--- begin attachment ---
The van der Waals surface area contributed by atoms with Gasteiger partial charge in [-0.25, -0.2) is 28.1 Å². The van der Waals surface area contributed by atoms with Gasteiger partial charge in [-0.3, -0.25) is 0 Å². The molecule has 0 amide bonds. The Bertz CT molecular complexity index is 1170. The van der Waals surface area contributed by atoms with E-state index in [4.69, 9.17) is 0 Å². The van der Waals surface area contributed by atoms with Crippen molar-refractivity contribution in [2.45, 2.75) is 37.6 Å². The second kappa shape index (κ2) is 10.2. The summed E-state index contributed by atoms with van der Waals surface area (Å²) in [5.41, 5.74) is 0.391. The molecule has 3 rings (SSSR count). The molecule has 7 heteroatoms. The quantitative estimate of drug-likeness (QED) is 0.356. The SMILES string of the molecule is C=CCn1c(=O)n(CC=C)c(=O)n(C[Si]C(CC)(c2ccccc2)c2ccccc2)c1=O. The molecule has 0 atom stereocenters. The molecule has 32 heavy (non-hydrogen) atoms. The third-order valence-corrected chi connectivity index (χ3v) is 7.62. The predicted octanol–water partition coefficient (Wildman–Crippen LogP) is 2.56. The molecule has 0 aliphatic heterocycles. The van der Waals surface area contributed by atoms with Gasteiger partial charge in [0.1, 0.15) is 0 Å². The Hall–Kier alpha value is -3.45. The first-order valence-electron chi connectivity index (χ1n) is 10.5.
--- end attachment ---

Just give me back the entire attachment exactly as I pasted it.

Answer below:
The van der Waals surface area contributed by atoms with Gasteiger partial charge in [-0.25, -0.2) is 28.1 Å². The van der Waals surface area contributed by atoms with Gasteiger partial charge in [-0.3, -0.25) is 0 Å². The molecule has 0 amide bonds. The Bertz CT molecular complexity index is 1170. The van der Waals surface area contributed by atoms with E-state index in [4.69, 9.17) is 0 Å². The van der Waals surface area contributed by atoms with Crippen molar-refractivity contribution in [2.45, 2.75) is 37.6 Å². The second kappa shape index (κ2) is 10.2. The summed E-state index contributed by atoms with van der Waals surface area (Å²) in [5.41, 5.74) is 0.391. The molecule has 3 rings (SSSR count). The molecule has 7 heteroatoms. The quantitative estimate of drug-likeness (QED) is 0.356. The SMILES string of the molecule is C=CCn1c(=O)n(CC=C)c(=O)n(C[Si]C(CC)(c2ccccc2)c2ccccc2)c1=O. The molecule has 0 atom stereocenters. The molecule has 32 heavy (non-hydrogen) atoms. The third-order valence-corrected chi connectivity index (χ3v) is 7.62. The predicted octanol–water partition coefficient (Wildman–Crippen LogP) is 2.56. The molecule has 0 aliphatic heterocycles. The van der Waals surface area contributed by atoms with Gasteiger partial charge in [0.1, 0.15) is 0 Å². The Hall–Kier alpha value is -3.45. The first-order valence-electron chi connectivity index (χ1n) is 10.5.